Asia Week ceremonies entertain, enlighten

Brownell says Asian culture important to BSU and United States.

Asia is critical to the United States as well as Ball State, said university president Blaine Brownell Monday at Focus on Asia Week's opening ceremonies.

"Asia is so very important, especially in regard to its culture, population and economy," Brownell said in his address. "The university maintains strong ties with that part of the world through various means such as alumni programs, the Far East Program, Japanese exchange students and language classes."

Chair of Focus On Asia Week Dr. Sung-Jae Park, as well as Charles Bebout, deputy mayor of Muncie, emphasized the importance of Asia and their excitement for the week's upcoming events. They gave their warmest welcomes to the event's honorary speaker, Jiro Maruhashi, Office of the Consul General of Japan in Chicago.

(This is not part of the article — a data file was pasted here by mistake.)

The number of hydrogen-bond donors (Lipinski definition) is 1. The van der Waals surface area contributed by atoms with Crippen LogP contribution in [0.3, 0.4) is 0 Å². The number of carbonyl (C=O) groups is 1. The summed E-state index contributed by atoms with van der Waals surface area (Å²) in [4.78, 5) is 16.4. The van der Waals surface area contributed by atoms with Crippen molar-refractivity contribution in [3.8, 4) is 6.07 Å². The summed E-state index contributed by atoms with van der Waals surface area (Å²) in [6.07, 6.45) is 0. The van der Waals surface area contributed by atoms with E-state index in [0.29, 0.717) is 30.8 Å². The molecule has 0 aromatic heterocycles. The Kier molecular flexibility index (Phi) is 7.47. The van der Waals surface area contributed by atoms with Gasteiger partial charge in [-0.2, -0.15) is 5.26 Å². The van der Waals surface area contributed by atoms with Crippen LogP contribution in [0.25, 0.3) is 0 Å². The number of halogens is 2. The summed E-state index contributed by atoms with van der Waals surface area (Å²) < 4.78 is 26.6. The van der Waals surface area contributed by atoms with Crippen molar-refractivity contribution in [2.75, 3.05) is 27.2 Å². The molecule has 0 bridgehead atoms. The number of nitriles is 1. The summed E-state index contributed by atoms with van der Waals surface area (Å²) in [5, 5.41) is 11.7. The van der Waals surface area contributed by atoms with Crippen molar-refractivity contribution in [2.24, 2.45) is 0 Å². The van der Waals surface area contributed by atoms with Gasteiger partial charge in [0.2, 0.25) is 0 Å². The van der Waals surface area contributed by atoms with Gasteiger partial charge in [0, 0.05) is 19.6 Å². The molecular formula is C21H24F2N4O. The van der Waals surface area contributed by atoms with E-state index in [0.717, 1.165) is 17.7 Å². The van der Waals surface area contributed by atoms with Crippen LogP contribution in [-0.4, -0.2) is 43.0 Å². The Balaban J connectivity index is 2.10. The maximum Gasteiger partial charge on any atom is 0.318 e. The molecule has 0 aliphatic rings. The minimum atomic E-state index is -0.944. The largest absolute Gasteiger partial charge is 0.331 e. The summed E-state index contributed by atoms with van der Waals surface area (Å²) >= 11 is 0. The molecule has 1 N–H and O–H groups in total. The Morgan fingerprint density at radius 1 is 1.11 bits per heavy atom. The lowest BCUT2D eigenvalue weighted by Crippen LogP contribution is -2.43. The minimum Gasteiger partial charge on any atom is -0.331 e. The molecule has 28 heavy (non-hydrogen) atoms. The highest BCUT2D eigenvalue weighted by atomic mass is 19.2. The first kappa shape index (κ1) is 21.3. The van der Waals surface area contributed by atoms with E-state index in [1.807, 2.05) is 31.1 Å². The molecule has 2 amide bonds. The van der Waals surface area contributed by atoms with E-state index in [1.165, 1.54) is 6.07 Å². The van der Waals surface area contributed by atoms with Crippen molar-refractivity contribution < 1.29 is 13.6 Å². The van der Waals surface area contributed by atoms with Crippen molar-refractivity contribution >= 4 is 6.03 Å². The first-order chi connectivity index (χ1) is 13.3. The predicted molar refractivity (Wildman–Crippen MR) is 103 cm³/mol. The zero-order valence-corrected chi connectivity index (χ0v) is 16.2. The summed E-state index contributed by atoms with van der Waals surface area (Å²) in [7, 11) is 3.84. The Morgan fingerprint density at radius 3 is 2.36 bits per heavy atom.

"It is a great day today, a New Year's day. I hope you all enjoy this week's upcoming events," Maruhashi said. "This week will be great."

Following the opening speeches, musical performances filled the air.

Six pieces of traditional Japanese music were played on a conventional piano as well as the traditional Japanese instrument known as a Koto. According to Park, the Koto is not native to Japan but was brought to Japanese shores by cultural ambassadors in the 7th or 8th century.

The Koto is a stringed instrument that somewhat resembles a harp. It has a hollow center, a curved face and 13 strings, usually made of silk or nylon, according to Park.

Plucked with authentic ivory finger picks by Yoshiko Kendall and alumnus Dawn Languell, two Kotos produced a haunting sound of individual sonic string pangs.

Accompanied by Ball State Mezzo-soprano Ritsuko Bando and Yoko Shimazaki-Kilburn, also a soprano, achingly beautiful Japanese music hypnotized the audience until everyone stood and sang a rendition of "Sukiyaki," also known as "Ueo muite Arukoo."

Brownell showed special support for the mostly Japanese-themed event due to his previous experience with completing a Fulbright scholarship at Hiroshima University between 1977 and 1978.


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